Whereas, despite its historical and cultural ties to Armenia, in 1921, Joseph Stalin arbitrarily severed Artsakh from Armenia, and placed it under the administration of Soviet Azerbaijan in violation of the national, territorial, and human rights of the Armenian people; and

Whereas, following decades of oppression under Soviet Azerbaijani rule, the Armenians of Artsakh in a popular referendum, voted overwhelmingly in support of exerting their right to self-determination and declared independence from the Soviet Union; and

Whereas, Azerbaijan responded to these calls for independence by force, plunging the region into a bloody conflict that ended with a ceasefire agreement that secured Nagorno-Karabakh’s self-governance; and

Whereas, in defiance of the ceasefire agreement and conflict resolution efforts, Azerbaijan continued to threaten the security and sovereignty of Artsakh in the decades following the war, culminating in an assault on Nagorno-Karabakh in 2020 that saw Azerbaijan perpetrate war crimes against the region’s Armenian population, and resulted in Azerbaijan seizing control of 70% of Karabakh’s territory; and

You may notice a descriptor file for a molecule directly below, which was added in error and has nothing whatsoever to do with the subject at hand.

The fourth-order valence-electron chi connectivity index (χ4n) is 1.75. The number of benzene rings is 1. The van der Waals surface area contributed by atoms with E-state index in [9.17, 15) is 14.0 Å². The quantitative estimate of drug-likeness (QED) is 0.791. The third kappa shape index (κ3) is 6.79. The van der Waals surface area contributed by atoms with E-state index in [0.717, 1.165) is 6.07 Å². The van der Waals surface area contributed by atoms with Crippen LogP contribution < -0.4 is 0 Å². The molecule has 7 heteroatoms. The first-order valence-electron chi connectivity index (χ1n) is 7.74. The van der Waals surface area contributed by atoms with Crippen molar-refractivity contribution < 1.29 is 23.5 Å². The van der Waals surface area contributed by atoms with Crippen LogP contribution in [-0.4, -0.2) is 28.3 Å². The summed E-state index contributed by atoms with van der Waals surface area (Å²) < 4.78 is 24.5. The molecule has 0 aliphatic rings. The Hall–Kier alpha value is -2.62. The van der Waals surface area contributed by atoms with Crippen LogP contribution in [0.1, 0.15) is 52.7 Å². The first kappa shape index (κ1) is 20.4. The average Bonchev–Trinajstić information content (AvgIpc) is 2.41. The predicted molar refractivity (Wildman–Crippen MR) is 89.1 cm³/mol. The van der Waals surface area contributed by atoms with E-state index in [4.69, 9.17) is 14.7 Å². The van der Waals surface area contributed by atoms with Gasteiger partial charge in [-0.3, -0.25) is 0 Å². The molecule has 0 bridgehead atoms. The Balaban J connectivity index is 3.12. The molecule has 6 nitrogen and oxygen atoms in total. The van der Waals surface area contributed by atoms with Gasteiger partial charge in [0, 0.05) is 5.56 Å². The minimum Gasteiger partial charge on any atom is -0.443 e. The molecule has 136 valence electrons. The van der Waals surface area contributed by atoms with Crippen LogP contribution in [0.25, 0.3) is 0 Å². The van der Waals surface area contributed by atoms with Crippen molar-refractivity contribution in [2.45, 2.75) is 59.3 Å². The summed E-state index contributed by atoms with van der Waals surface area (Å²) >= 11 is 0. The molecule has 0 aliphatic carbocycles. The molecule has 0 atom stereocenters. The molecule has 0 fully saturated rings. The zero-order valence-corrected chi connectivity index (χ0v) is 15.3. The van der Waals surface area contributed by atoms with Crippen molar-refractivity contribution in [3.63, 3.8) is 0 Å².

Whereas, The Armenians of Artsakh remain resolute in their efforts to exercise the right to self-determination and live free from violence and repression, and by recognizing the government of Artsakh, the international community can help put to rest this century-old conflict.

Therefore, I, Representative Ben Toma, Speaker of the Arizona House of Representatives, do hereby recognize and support the Republic of Nagorno-Karabakh’s right to self-determination, and its continuing efforts to develop as a free and independent nation, in order to guarantee its citizens those rights inherent in a free and independent society; and be it further, I encourage the United States government to strengthen and solidify our country’s economic and cultural relationship with the Artsakh Republic and its citizens and continue to promote the humanitarian and economic rehabilitation of the region.

The Armenian National Committee of America (ANCA) is the largest and most influential Armenian-American grassroots organization. Working in coordination with a network of offices, chapters and supporters throughout the United States and affiliated organizations around the world, the ANCA actively advances the concerns of the Armenian American community on a broad range of issues.